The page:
You may not know if you'll ever want to plug into an acoustic guitar amp or even PA speakers, and, of course, you could always have a pickup installed at a later date. Still, we recommend opting for a steel string with an onboard pickup/preamp if it's within budget. As they say, it's better to have it and not need it than to need it and not have it!


The Fender CD-60S All-Mahogany is a good reminder of just how much guitar you can get for your money at the more affordable end of the market. We've come far since the days of high-action, poor tuning stability, and shoddy construction that used to mark out lower-priced models. Instead, we're offered a solid-wood mahogany top, laminated mahogany back/sides, and an inviting rolled fretboard edge.


There's no denying that Bob Marley wrote some of the greatest songs of all time, and through the '70s, his songwriting companion was his beloved Guild Madeira. Today Guild has brought the guitar back - sort of - in the form of the Guild A-20 Marley.


Featuring a gorgeous solid spruce top and laminated mahogany back and sides, this guitar delivers the warmth and punch we demand from a large-bodied acoustic. The modern C-shaped neck - with a 25 " scale length - feels familiar, like an old friend, and is insanely comfortable to play.


We found the sound to be balanced rather than boomy, giving strummed chords the fullness that made the J-200's reputation. Expect articulate highs and a warm foundation in the bottom end. The slim 60s 'D' profile neck suits a wide variety of playing styles, but there's a definite lean toward rhythm guitar work here.


If you want to hear what this guitar can really do, then plug it into an acoustic guitar amp. The onboard Fishman Sonicore pickup delivers a sound fitting of one of the best cheap acoustic guitars. Throw in a solid top as well and this is, without a doubt, one of the best electro-acoustics around today.


The Mexican-made Mini is equally functional as both a travel-sized acoustic and "modern-day parlour guitar". Despite its small footprint, the GS Mini is no toy instrument: there's a solid Sitka spruce top, a faultless build quality and the setup is immaculate.


The slight, soft 'V' profile of the neck combined with narrow nut width makes this acoustic feel much more like an electric guitar, in spite of the standard 56mm string spacing. It gives the GS Mini a really comfortable playing feel, particularly when you're strumming chords, though fingerstyle players might prefer a little more room.


Harmonically speaking, it might not have the huge depth or width of the full-size dreadnought, but there's a punchy midrange and a slightly textured edge. It retains a Martin stamp: classic, old-school, and a fine picker's choice, too. Put simply, it's a cracking guitar, far from a Guitar Shaped Object.


Gibson's Generation collection of acoustic guitars sees a rare move from the guitar giants - releasing a US-made acoustic for under a grand. The Generation G-00 is the smallest model from the new line of spruce-topped acoustics, fitting firmly into the 'Parlour' body category, and there are some thoroughly interesting features that make this guitar stand out among the rest.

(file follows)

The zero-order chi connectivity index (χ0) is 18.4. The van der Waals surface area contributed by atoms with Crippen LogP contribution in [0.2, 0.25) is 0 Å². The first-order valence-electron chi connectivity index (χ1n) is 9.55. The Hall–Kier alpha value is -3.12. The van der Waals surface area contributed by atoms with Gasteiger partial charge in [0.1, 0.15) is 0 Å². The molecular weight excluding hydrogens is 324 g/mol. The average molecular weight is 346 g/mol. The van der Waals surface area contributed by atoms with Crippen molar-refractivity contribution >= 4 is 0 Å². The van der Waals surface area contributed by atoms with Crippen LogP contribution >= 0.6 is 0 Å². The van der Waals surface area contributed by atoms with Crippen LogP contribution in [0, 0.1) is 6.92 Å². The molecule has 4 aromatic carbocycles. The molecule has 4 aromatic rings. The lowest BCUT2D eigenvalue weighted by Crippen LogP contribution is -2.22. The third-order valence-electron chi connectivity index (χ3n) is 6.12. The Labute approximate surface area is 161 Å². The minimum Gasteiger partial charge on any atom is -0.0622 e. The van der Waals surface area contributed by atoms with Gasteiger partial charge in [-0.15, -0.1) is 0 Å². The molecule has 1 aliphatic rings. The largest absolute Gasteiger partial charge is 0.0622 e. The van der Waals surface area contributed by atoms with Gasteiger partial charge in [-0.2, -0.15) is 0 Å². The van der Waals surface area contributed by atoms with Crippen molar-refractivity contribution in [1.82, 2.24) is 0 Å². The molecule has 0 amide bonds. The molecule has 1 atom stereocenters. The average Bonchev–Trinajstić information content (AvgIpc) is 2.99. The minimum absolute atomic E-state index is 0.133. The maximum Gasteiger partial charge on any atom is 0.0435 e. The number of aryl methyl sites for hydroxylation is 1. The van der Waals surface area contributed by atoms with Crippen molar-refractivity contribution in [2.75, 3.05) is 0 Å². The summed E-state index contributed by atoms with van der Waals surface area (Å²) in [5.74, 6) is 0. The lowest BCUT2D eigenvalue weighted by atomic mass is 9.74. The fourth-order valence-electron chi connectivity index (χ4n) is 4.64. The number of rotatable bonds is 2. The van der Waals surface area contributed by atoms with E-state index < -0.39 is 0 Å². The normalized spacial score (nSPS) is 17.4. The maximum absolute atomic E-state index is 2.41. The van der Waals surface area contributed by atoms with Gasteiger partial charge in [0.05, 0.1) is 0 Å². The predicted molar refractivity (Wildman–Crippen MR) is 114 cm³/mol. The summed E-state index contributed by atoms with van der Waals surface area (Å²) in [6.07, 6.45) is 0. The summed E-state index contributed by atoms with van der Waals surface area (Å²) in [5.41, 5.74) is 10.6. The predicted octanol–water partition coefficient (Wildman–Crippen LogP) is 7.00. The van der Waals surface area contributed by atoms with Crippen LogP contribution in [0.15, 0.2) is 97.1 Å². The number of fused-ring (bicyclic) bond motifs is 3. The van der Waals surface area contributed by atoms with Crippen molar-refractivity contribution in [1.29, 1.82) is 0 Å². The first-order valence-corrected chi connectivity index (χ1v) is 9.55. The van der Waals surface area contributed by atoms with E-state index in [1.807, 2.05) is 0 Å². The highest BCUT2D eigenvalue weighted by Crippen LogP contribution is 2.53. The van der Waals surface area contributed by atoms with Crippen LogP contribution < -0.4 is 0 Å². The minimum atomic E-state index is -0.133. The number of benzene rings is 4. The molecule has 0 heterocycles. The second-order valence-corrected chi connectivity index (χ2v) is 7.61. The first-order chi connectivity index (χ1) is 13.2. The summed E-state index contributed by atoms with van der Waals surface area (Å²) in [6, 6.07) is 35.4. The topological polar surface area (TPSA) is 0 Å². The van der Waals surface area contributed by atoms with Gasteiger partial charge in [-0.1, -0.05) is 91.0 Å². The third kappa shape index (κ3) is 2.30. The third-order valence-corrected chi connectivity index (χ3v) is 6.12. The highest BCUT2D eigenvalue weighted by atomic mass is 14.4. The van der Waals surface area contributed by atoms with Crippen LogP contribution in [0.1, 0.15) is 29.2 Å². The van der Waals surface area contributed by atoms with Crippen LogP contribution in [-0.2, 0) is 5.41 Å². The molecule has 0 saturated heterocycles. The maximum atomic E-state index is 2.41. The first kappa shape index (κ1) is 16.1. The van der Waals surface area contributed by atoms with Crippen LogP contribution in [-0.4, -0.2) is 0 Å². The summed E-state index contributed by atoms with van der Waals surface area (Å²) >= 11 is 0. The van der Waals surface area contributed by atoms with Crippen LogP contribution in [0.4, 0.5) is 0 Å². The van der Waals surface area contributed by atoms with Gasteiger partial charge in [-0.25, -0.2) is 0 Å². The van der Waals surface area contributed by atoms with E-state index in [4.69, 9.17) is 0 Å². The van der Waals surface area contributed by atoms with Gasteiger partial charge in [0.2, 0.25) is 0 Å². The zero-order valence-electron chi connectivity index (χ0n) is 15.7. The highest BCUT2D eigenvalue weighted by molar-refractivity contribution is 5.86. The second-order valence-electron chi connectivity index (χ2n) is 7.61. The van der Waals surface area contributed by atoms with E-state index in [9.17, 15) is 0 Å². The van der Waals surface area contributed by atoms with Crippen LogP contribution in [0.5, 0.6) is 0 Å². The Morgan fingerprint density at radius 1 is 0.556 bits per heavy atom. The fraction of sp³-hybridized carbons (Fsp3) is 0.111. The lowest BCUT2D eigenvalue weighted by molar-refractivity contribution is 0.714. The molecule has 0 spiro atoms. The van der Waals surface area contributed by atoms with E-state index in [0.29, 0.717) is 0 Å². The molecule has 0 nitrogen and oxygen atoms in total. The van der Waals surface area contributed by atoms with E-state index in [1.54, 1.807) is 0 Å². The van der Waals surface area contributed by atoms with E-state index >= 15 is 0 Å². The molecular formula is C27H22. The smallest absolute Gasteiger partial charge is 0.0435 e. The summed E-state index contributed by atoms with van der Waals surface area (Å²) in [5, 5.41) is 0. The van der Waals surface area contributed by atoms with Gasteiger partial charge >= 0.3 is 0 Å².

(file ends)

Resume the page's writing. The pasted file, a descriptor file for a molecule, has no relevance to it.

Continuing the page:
The Generation G-00 - much like the entire Generation collection - has two soundholes. The main one is where you'd expect it to be, slap bang in the middle of the solid Sitka spruce top, with the second one in the side of the guitar, aiming directly towards your face. Referred to as the Player Port, it's designed to give you, the player, more tonal feedback. It's no gimmick - and on loud stages or even just when you want to hear more of yourself, it works well.


The back and sides of this guitar are made from Walnut, which in our experience, provides warmth and depth but with a nice punchy brightness. Especially with the smaller body size, this tonal richness is important - and the G-00 provides plenty. Combined with an LR Baggs pickup, the Generation Collection G-00 is a real competitor in the race for the best acoustic guitar under $/1,000.


For us, the 214ce Plus is a highly comfortable, super playable grand auditorium acoustic guitar. Taylor is a manufacturer that constantly works to improve the ergonomics and feel of their instruments, and this is obvious - thanks to the slim profile of the mahogany neck and tasteful venetian cutaway.


Like many other acoustic guitars in this price bracket, a solid sitka spruce top makes an appearance, adding bags of power and brightness to the tone of this guitar. The back and sides are of laminated rosewood construction, and although a slightly curious option for a guitar north of a grand, the tonal influence is a positive one - more brightness, more clarity, and less woolly sounding low-end.


The A5R's rounded fretboard edges offer an enjoyable playing experience that mimics the feeling of guitars that have been played in to a degree and it has an ethereal quality in the high ranges, even though some treble resonance is traded with the lower action. 041b061a72